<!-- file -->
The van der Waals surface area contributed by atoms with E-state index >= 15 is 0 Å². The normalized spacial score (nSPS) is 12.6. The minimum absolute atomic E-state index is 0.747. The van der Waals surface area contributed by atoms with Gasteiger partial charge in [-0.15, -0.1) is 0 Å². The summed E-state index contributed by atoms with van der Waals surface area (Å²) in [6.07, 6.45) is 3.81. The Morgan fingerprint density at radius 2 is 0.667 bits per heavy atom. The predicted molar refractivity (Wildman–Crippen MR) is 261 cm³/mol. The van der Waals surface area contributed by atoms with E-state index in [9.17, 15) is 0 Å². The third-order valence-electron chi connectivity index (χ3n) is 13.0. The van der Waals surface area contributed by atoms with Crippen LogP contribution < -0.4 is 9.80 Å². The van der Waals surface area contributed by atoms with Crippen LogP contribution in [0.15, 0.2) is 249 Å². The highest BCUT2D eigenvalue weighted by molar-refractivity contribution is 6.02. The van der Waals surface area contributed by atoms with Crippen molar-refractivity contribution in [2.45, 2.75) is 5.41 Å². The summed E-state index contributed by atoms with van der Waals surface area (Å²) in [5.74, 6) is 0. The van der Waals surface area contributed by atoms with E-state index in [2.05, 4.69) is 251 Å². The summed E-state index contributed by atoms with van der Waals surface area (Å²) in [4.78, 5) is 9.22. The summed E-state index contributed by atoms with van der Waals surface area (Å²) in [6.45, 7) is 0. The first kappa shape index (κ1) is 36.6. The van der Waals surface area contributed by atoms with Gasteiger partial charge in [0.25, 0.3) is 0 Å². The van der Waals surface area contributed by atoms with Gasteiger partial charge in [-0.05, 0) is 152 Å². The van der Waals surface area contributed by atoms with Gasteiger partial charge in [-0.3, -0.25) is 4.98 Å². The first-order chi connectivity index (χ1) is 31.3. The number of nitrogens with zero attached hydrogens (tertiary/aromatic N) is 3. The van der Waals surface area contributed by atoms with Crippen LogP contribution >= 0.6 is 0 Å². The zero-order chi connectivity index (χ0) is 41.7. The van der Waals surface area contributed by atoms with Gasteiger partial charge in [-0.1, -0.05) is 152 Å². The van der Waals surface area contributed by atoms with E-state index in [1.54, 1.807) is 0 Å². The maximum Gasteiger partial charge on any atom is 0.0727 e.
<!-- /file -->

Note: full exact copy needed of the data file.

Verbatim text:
The van der Waals surface area contributed by atoms with E-state index >= 15 is 0 Å². The normalized spacial score (nSPS) is 12.6. The minimum absolute atomic E-state index is 0.747. The van der Waals surface area contributed by atoms with Gasteiger partial charge in [-0.15, -0.1) is 0 Å². The summed E-state index contributed by atoms with van der Waals surface area (Å²) in [6.07, 6.45) is 3.81. The Morgan fingerprint density at radius 2 is 0.667 bits per heavy atom. The predicted molar refractivity (Wildman–Crippen MR) is 261 cm³/mol. The van der Waals surface area contributed by atoms with E-state index in [9.17, 15) is 0 Å². The third-order valence-electron chi connectivity index (χ3n) is 13.0. The van der Waals surface area contributed by atoms with Crippen LogP contribution < -0.4 is 9.80 Å². The van der Waals surface area contributed by atoms with Crippen LogP contribution in [0.15, 0.2) is 249 Å². The highest BCUT2D eigenvalue weighted by molar-refractivity contribution is 6.02. The van der Waals surface area contributed by atoms with Crippen molar-refractivity contribution in [2.45, 2.75) is 5.41 Å². The summed E-state index contributed by atoms with van der Waals surface area (Å²) in [5.74, 6) is 0. The van der Waals surface area contributed by atoms with E-state index in [2.05, 4.69) is 251 Å². The summed E-state index contributed by atoms with van der Waals surface area (Å²) in [4.78, 5) is 9.22. The summed E-state index contributed by atoms with van der Waals surface area (Å²) in [6.45, 7) is 0. The first kappa shape index (κ1) is 36.6. The van der Waals surface area contributed by atoms with Gasteiger partial charge in [0.25, 0.3) is 0 Å². The van der Waals surface area contributed by atoms with Gasteiger partial charge in [-0.05, 0) is 152 Å². The van der Waals surface area contributed by atoms with Gasteiger partial charge in [-0.3, -0.25) is 4.98 Å². The first-order chi connectivity index (χ1) is 31.3. The number of nitrogens with zero attached hydrogens (tertiary/aromatic N) is 3. The van der Waals surface area contributed by atoms with Crippen LogP contribution >= 0.6 is 0 Å². The zero-order chi connectivity index (χ0) is 41.7. The van der Waals surface area contributed by atoms with Gasteiger partial charge in [-0.1, -0.05) is 152 Å². The van der Waals surface area contributed by atoms with E-state index in [1.54, 1.807) is 0 Å². The maximum Gasteiger partial charge on any atom is 0.0727 e.